rye pasta, red cabbage & onion, rosemary, garlics, cheese


I’ve become very fond of Sfoglini pasta, for the quality, the variety of its forms and ingredients, its seasonal products, their local origin, and of course the beautiful coarse (and functional) texture of the dry product’s surfaces, as seen above in the picture of their ‘Rye Trumpets’ (a shape the Italians called ‘campanelle’ [or bells, suggesting these], which I prepared on Tuesday evening).


The night was cool, and a little damp. I hadn’t planned anything in particular for dinner, but something earthy seemed it order. Also, we had just come from a visit to Collective Design, so naturally even before getting home I was already thinking of the several different Sfoglini pasta designs and ‘flavors’ sitting in the larder.

Note: The great Italian car designer, Giorgetto Giugiaro, is responsible for one of the most intriguing and aesthetically pleasing pasta designs of our time, his 1983 Voiello Marille.


While we didn’t have any marille on hand, we did have Sfoglini’s ‘organic rye blend trumpets’. I love anything rye, and while trying to come up with a sauce, the rye reference made me think of German-isch lands. I then remembered that I had a modest amount of something sympathetic to rye in our crisper, a kernel of a red cabbage, probably enough to make something to mix with the pasta. It was a remnant from the preparations for a meal almost 3 weeks back (I love that brassica for its toughness almost as much as for its taste).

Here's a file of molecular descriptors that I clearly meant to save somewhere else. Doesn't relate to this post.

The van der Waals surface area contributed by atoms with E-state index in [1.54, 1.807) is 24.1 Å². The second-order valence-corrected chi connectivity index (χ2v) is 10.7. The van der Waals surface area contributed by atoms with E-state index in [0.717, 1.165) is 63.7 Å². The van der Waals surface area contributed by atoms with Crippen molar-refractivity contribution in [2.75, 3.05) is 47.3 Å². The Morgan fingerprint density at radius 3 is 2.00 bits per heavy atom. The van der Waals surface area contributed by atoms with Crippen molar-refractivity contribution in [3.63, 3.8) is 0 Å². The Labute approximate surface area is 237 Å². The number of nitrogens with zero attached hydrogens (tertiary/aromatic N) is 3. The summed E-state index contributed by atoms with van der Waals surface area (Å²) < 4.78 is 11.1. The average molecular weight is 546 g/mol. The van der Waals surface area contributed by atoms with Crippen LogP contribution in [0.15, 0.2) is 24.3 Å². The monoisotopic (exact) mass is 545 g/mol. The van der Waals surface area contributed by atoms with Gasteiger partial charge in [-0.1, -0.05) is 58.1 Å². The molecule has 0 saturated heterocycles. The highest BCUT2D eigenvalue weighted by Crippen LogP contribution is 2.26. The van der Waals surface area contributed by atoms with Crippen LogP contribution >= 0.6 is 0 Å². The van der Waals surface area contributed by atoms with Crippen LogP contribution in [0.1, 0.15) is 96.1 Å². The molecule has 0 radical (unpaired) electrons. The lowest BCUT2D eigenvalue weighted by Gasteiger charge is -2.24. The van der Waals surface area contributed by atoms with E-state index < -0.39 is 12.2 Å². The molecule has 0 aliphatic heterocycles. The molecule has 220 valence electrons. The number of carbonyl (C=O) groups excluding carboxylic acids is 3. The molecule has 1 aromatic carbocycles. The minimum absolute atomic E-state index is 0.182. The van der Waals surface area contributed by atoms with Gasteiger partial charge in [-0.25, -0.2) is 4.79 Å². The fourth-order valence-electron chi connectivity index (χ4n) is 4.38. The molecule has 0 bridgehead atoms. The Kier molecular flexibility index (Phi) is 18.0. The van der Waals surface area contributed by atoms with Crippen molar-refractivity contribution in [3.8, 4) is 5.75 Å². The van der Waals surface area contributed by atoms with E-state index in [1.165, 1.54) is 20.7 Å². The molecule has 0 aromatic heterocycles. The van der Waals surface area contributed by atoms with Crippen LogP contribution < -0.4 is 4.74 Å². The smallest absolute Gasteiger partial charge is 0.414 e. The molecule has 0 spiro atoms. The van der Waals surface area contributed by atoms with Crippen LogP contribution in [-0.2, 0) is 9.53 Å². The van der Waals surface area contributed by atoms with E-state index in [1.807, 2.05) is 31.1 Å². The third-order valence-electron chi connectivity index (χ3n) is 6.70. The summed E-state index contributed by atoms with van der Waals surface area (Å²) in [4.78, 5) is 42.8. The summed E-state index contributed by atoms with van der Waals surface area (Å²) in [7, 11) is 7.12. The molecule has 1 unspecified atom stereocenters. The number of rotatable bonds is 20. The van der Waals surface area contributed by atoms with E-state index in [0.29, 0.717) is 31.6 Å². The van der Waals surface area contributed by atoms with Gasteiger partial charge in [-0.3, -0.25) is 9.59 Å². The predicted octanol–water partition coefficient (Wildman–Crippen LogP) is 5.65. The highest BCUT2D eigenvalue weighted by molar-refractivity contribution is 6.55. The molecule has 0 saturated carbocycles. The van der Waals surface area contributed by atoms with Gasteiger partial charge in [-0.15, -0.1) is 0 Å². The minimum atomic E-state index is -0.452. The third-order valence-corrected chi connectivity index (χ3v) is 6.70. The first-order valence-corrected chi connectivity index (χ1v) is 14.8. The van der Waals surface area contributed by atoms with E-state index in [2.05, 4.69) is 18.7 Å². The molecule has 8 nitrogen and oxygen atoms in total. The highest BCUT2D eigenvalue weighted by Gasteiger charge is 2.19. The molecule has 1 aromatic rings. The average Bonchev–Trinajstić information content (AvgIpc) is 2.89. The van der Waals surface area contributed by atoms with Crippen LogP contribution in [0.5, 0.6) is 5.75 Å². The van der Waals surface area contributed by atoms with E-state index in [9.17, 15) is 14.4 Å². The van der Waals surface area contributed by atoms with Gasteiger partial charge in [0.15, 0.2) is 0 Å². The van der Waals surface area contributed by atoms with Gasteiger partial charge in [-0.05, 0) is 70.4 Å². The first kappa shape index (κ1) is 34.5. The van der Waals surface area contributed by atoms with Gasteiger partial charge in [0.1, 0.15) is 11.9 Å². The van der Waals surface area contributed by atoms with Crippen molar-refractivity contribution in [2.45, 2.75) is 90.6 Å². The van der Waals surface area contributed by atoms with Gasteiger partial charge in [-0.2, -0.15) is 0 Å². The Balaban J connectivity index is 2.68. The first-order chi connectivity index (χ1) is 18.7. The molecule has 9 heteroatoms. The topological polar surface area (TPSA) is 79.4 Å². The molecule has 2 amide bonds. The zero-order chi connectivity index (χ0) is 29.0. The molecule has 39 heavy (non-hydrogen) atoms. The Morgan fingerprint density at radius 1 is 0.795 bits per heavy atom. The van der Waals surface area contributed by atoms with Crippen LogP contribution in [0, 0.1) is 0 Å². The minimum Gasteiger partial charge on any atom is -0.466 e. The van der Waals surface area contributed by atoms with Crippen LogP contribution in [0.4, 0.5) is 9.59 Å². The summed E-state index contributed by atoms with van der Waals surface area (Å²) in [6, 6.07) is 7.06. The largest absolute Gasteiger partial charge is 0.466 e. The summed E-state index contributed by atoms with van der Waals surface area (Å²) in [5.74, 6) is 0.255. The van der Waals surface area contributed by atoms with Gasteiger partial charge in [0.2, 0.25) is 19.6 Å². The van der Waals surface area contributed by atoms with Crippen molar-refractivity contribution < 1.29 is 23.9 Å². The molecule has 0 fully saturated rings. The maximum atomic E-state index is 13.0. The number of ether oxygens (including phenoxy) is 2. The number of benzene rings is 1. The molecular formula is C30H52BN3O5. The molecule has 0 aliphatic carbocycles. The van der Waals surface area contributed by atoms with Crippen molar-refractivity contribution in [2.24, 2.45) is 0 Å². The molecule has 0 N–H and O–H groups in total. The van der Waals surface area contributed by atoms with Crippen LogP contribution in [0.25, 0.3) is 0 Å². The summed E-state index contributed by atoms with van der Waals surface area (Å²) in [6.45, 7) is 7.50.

Altogether it sounded like it was going to be a northern Italian treat, so we pulled out a familiar and very good Pinot Grigio from the wine rack and quickly chilled it.

  • eight ounces of dry Sfoglini rye blend trumpet pasta, cooked al dente in a large pot of salted water, some of the water reserved near the end before it was drained, added to a large enameled cast iron pot in which earlier one thinly-sliced red onion from Norwich Meadows Farm had been softened in a couple tablespoons of ‘Kerrygold Pure Irish Butter‘, to be followed by 3 small minced garlic cloves from Whole Foods, stirred until fragrant, 3 or 4 rosemary branches from Stokes Farm tossed in and heated for a minute or so, more butter added at that point, followed by about half a pound of cored and thinly-sliced red cabbage from Eataly, stirred well and cooked, covered, for about 15-20 minutes, or until tender, near the end of the cooking a few tablespoons of balsamic vinegar poured in, followed by a handful of chopped green sections of fresh garlic from Bodhitree Farm, everything stirred again, the pasta now added to the cabbage, and some of the reserved water introduced to the mix in stages and stirred above a low flame to keep it moist, served with freshly-grated Parmesan cheese from Whole Foods sprinkled on top
  • the wine was an excellent Italian (Alto Adige/Südtirol) white, St. Michael-Eppan Pinot Grigio 2014 [the link is to a 2013 vintage on a 67wine.com page, the people from whom we had bought this wine in years before], purchased from Philippe Liquors, making this super Germanic Pinot Gris almost ‘locavore’
  • the music was Symphony No 8, Op. 81 “Autumnal Fragments”, by Aulis Sallinen